‘Broken Things’ by Livia Marin
‘Broken Things’ is a surreal ceramic series by artist Livia Marin that injects everyday household objects with Dali-esque disintegration.
The Chilean artist’s works see crockery turn into the liquid form it houses; a gravy dish oozes with the creamy texture of the sauce itself, whilst tea cups themselves threaten to spill and splash with their liquid shells.
Marin’s work attempts to highlight mass consumerism and mass production. We are so used to throwing away any item which we deem slightly defective, yet here the disintegration of the objects is what is celebrated in all its odd glory.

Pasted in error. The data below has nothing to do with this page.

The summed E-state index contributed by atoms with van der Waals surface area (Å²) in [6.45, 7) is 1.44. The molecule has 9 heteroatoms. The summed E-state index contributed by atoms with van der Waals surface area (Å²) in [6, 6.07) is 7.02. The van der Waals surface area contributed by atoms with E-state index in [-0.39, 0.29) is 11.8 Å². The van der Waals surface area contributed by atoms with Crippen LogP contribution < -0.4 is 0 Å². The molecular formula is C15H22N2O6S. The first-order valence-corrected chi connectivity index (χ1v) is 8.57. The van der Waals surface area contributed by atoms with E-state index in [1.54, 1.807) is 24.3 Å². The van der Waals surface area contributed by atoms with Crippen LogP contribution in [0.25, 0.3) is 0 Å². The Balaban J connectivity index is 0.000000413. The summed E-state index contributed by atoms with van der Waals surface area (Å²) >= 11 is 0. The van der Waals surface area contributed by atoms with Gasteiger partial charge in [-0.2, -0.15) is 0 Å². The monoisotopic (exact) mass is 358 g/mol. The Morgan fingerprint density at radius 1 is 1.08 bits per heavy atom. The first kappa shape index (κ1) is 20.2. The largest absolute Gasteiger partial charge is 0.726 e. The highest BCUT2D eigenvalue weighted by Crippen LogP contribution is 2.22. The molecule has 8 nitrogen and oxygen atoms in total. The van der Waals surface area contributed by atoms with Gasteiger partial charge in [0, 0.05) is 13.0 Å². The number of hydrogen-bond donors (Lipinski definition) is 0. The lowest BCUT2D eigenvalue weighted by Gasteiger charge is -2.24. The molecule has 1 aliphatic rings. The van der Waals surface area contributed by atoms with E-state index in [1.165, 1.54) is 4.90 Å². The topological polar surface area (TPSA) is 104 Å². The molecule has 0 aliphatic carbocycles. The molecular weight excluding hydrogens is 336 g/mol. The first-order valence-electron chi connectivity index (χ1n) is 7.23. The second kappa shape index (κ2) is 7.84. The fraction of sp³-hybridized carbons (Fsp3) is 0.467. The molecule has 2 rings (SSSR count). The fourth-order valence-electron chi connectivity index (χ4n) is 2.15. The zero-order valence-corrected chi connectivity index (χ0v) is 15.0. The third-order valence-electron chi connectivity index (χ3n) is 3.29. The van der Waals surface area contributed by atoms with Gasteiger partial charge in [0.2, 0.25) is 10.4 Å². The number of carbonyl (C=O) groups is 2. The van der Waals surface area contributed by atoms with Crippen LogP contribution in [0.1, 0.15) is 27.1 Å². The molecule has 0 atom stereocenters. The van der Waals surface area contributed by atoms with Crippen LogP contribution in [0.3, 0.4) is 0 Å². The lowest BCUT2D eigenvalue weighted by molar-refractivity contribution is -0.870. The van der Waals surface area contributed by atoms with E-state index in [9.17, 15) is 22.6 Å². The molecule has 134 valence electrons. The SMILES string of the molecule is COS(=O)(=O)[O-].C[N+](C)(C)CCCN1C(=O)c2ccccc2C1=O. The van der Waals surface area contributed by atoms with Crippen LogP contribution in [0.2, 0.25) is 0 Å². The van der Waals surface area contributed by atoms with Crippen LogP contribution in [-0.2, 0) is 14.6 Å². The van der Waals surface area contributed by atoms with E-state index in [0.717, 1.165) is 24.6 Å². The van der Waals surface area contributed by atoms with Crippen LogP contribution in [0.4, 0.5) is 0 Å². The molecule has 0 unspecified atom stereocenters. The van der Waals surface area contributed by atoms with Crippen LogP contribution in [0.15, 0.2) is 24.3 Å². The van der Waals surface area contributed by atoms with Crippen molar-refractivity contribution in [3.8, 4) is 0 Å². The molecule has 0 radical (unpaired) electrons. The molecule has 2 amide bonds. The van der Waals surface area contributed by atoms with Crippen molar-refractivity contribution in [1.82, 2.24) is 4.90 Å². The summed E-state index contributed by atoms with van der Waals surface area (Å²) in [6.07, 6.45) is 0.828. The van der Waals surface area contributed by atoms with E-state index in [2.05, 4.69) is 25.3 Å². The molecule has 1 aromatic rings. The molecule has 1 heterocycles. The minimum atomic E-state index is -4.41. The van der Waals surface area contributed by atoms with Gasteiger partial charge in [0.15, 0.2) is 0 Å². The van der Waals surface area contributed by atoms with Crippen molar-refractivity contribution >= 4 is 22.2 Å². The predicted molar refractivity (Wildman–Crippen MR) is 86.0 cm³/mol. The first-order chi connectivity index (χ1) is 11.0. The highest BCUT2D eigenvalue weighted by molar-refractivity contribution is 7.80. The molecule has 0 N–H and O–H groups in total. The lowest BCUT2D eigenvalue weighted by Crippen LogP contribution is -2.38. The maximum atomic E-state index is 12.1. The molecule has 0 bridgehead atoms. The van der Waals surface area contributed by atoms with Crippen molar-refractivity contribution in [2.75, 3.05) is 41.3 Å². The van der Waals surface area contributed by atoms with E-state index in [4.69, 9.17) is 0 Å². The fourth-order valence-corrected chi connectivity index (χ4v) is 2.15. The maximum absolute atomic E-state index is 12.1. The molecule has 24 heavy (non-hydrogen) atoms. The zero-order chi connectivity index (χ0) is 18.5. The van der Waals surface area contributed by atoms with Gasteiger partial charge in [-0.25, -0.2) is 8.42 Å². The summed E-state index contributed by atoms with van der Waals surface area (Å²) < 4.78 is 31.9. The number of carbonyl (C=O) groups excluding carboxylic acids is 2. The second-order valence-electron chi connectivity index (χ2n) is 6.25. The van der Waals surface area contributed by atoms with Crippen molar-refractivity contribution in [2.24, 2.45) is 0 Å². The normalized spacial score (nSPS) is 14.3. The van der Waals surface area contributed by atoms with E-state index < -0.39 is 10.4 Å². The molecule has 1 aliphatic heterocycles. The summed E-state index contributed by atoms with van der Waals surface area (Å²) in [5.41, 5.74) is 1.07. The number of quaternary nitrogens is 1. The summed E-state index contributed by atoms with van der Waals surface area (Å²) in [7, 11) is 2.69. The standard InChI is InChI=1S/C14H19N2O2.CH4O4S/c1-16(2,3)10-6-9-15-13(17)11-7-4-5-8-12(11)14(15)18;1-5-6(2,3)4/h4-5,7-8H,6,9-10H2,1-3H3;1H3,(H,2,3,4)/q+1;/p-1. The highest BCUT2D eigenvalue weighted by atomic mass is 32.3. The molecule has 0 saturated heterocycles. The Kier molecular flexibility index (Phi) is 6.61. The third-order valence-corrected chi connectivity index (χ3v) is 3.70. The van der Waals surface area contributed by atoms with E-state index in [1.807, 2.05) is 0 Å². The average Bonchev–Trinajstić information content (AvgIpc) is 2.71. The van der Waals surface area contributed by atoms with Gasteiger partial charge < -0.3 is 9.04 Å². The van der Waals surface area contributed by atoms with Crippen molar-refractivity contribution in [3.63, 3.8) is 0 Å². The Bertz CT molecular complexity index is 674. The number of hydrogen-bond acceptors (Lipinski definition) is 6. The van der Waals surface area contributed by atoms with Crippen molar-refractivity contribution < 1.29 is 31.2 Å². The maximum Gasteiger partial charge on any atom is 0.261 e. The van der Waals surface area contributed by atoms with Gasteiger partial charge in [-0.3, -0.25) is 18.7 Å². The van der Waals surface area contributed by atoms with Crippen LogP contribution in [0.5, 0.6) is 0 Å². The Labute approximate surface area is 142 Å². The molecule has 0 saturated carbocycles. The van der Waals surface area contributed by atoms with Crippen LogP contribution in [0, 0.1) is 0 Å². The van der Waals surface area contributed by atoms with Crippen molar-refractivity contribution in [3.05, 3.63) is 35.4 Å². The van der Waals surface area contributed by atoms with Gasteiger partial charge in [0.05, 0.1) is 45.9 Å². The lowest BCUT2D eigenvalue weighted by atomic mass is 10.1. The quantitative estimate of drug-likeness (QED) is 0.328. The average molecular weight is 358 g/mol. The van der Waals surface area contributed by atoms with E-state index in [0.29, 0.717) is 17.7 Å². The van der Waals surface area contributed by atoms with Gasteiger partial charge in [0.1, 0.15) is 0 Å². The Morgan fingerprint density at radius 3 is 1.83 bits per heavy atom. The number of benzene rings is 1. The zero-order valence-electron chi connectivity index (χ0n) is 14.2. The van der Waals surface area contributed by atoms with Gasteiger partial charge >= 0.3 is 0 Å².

Her works use a print called ‘Willow Pattern’ which was first introduced to Britain’s consuming public in the Victorian era by industrialists copying the Chinese print onto lesser quality goods for mass production in the UK. For Marin, this print is therefore symbolic of the first forays into mass production at the hands of unique quality.
In the two centuries since that first ‘Willow Pattern’ ceramic was churned out in a factory, the print has been produced and reproduced so many times as to verge on cliché. Marin’s works seek to reclaim the print as something that can tell a new and unique story. By twisting the ceramics so much that they are not fit for purpose, Marin instead makes them fit for contemplation.